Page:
to be - be, been, being, am, are, is, was, were
    to have - have, having, has, had
    to do - do, doing, done, did
    to take - take, taking, taken, took
    to make - make, making, made
    to go - go, goes, going, gone, went
    to see - see, seeing, seen, saw
    to look - look, looking, looked
    to use - use, used, using
    to get - get, got, getting, gotten
    to keep - keep, keeping, kept
    to seem – seem, seeming, seemed
    to want - want, wanted, wanting

    Also, the helping verb “can”. Caution with “will”, “should”, “could”, and “would”.

  4. #14
    John Oberon

    Re: Fresh meat for critique :)


    Alrighty...I just had a chance to look at your last re-write.

    Eliminate "ing" verbs as much as possible; they're weaker than straight past or present tense. Also, the word “that”…99% of the time you can just delete it without any problems.

    The more I look at this, the more I think you have a knack for choosing the wrong words. Here’s just a few examples, but I think there’s an example in every sentence:

    The MC is not absentminded at all – she’s thinking very specific thoughts.

    Typically, people don’t have jolts of excitement as they realize something. They realize something, and the excitement builds with the realization and the formulation of a plan.

    Her body is not static. First, “static” is not a word typically applied to living things; second, she’s moving – picking at loose strands.

    Rooms “filled” with people implies many people in each room – is that what you wanted to say?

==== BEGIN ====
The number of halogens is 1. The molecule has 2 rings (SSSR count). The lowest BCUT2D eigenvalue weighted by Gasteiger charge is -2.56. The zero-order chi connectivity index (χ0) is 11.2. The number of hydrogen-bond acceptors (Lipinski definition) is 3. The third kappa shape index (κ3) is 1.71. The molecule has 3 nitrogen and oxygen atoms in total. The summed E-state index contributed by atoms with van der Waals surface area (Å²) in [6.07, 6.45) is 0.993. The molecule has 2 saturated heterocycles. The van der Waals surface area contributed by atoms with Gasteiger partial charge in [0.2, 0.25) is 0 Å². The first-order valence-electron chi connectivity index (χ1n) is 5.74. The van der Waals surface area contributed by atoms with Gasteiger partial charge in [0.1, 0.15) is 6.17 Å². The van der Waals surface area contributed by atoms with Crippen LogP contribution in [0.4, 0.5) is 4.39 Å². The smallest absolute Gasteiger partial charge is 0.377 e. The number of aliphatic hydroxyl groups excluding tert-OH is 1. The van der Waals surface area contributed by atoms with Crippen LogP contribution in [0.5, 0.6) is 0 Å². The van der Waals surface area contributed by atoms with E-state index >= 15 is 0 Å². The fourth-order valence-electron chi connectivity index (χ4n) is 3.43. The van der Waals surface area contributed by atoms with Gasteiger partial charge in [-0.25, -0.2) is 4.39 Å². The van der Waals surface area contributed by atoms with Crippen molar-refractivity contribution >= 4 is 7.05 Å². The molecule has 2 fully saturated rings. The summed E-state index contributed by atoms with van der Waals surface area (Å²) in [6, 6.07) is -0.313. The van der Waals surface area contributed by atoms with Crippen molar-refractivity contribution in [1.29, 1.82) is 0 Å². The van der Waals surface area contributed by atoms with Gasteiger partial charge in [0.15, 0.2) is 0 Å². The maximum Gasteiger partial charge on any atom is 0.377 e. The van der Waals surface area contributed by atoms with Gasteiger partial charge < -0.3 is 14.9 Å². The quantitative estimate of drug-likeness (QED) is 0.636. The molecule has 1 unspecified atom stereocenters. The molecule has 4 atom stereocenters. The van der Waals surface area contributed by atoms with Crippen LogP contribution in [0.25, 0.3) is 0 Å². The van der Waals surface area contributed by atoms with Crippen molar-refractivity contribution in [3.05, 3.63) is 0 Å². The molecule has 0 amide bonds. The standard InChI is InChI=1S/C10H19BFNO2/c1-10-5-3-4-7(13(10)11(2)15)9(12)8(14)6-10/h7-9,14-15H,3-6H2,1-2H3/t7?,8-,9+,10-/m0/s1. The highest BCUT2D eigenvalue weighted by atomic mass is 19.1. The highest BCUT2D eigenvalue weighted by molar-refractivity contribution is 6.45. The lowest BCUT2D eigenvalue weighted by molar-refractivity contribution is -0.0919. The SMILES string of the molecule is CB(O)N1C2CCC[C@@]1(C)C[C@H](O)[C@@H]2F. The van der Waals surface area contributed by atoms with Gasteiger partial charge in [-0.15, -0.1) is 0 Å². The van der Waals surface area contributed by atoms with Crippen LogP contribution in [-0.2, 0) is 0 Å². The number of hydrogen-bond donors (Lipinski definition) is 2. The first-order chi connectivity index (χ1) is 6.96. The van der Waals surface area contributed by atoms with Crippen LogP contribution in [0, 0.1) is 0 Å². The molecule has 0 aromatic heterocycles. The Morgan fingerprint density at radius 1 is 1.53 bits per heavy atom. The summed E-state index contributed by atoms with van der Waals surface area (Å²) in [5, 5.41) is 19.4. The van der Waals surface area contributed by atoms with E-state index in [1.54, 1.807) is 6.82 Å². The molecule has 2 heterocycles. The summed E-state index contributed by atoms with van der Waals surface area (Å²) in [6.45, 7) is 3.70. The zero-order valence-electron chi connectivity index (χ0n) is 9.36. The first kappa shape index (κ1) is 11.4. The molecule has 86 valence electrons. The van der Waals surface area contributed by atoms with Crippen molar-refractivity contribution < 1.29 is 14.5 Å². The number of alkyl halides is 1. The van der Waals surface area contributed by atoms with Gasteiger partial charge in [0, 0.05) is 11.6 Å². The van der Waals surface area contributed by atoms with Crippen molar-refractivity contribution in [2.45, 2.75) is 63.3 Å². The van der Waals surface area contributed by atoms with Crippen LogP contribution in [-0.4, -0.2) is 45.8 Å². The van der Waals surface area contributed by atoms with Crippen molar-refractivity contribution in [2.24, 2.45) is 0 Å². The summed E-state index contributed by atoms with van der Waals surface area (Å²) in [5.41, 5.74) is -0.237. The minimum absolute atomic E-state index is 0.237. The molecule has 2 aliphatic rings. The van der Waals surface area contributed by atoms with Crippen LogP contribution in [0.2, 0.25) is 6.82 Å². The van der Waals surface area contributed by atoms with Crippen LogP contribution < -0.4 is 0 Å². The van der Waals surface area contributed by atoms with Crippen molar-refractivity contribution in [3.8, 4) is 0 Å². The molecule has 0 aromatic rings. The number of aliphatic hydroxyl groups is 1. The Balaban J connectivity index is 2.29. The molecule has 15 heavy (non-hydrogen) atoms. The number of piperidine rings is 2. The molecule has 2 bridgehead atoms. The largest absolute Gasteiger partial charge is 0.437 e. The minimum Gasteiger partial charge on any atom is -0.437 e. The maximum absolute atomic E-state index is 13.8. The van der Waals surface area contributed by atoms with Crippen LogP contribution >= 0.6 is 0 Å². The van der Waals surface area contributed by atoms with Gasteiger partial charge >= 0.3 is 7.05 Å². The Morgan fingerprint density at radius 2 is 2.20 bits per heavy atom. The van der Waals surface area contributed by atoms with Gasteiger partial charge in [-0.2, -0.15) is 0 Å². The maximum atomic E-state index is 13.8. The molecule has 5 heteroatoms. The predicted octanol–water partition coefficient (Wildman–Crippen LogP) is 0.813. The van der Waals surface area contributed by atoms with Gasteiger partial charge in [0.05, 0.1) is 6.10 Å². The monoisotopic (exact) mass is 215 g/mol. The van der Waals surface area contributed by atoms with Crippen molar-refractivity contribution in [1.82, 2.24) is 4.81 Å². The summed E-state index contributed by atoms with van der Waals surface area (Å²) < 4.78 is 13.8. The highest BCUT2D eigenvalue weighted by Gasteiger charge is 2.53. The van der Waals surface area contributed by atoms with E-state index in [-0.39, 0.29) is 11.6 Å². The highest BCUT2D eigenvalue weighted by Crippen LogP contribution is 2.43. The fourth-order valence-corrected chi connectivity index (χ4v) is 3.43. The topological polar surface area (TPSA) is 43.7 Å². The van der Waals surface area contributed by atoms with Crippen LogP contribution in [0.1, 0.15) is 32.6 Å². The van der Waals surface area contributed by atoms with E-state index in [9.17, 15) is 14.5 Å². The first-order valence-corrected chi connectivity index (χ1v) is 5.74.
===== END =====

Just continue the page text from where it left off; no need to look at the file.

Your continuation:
See what I mean?

    Also (I should’ve noted this right off), an ever-present danger with first-person writing is narcissism. The author gets so “into” the character’s mind, that he starts detailing every emotional and mental burp and fart of the MC while the story atrophies. I don’t think you’re particularly guilty of that (yet), but there’s another element to it: overuse of the personal pronouns I, me, my, and mine. I bet you use them over 40 times just in this short piece. So…300 words, and verging on 15% of them are I, me, my, or mine…sound just a tad self-absorbed? Try to cut that down.

  5. #15
    Ab Kaye

    Re: Fresh meat for critique :)

    I just got a chance to read your latest advice John, and thank you! You're absolutely right about first-person sounding self absorbed and I'm trying to keep that in mind as I write and edit my previous writing.

    I'm trying to find the balance between things that I like about my work and the different advice that I receive. Ultimately, it is my choice what to keep or throw away, but I obviously have to think about what is going to run through the reader's mind! I love some of my word choices, so reevaluating some of them can be painful - maybe I just like obscure writing! Just another thing that I'm spending practically all of my non-school time thinking about....

    Thank you for all your help, it's very kind to spend time helping out a stranger, and I appreciate it very much.

  6. #16
    John Oberon

    Re: Fresh meat for critique :)

    Not an uncommon problem - not wanting to throw away your "darlings". But I think if you carefully consider what meaning you wish to convey, you'll see some of those "darling" word choices turn into trolls right before your eyes.

    I like to help when I can.